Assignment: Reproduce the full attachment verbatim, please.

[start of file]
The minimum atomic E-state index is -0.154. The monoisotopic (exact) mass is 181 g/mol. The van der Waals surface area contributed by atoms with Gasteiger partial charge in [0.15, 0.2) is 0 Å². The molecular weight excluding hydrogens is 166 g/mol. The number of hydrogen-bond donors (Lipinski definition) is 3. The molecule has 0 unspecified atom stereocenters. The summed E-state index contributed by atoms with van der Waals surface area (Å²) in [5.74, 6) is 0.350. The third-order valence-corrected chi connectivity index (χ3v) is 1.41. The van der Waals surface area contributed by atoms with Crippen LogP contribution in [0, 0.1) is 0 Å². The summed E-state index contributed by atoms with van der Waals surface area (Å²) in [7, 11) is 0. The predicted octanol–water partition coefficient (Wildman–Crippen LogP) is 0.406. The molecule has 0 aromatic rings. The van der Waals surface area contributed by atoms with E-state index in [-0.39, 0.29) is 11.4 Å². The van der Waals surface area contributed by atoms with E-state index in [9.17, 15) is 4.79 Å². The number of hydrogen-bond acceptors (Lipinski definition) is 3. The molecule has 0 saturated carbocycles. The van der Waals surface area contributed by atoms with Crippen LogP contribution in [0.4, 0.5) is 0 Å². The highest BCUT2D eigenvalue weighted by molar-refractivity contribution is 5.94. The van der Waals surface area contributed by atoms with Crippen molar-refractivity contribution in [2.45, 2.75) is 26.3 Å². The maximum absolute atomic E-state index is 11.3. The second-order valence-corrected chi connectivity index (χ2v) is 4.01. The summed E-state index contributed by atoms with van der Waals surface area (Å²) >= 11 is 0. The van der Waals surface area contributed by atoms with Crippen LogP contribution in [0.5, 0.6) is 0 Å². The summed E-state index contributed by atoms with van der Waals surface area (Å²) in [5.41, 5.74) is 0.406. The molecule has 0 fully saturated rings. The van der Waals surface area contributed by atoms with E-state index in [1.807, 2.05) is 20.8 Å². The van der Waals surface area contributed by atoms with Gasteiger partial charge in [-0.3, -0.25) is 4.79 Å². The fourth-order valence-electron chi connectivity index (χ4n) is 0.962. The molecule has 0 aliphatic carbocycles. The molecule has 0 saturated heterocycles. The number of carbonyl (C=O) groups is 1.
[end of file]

The minimum atomic E-state index is -0.154. The monoisotopic (exact) mass is 181 g/mol. The van der Waals surface area contributed by atoms with Gasteiger partial charge in [0.15, 0.2) is 0 Å². The molecular weight excluding hydrogens is 166 g/mol. The number of hydrogen-bond donors (Lipinski definition) is 3. The molecule has 0 unspecified atom stereocenters. The summed E-state index contributed by atoms with van der Waals surface area (Å²) in [5.74, 6) is 0.350. The third-order valence-corrected chi connectivity index (χ3v) is 1.41. The van der Waals surface area contributed by atoms with Crippen LogP contribution in [0, 0.1) is 0 Å². The summed E-state index contributed by atoms with van der Waals surface area (Å²) in [7, 11) is 0. The predicted octanol–water partition coefficient (Wildman–Crippen LogP) is 0.406. The molecule has 0 aromatic rings. The van der Waals surface area contributed by atoms with E-state index in [-0.39, 0.29) is 11.4 Å². The van der Waals surface area contributed by atoms with E-state index in [9.17, 15) is 4.79 Å². The number of hydrogen-bond acceptors (Lipinski definition) is 3. The molecule has 0 saturated carbocycles. The van der Waals surface area contributed by atoms with Crippen LogP contribution in [0.4, 0.5) is 0 Å². The highest BCUT2D eigenvalue weighted by molar-refractivity contribution is 5.94. The van der Waals surface area contributed by atoms with Crippen molar-refractivity contribution in [2.45, 2.75) is 26.3 Å². The maximum absolute atomic E-state index is 11.3. The second-order valence-corrected chi connectivity index (χ2v) is 4.01. The summed E-state index contributed by atoms with van der Waals surface area (Å²) >= 11 is 0. The van der Waals surface area contributed by atoms with Crippen LogP contribution in [0.5, 0.6) is 0 Å². The summed E-state index contributed by atoms with van der Waals surface area (Å²) in [5.41, 5.74) is 0.406. The molecule has 0 fully saturated rings. The van der Waals surface area contributed by atoms with E-state index in [1.807, 2.05) is 20.8 Å². The van der Waals surface area contributed by atoms with Gasteiger partial charge in [-0.3, -0.25) is 4.79 Å². The fourth-order valence-electron chi connectivity index (χ4n) is 0.962. The molecule has 0 aliphatic carbocycles. The molecule has 0 saturated heterocycles. The number of carbonyl (C=O) groups is 1.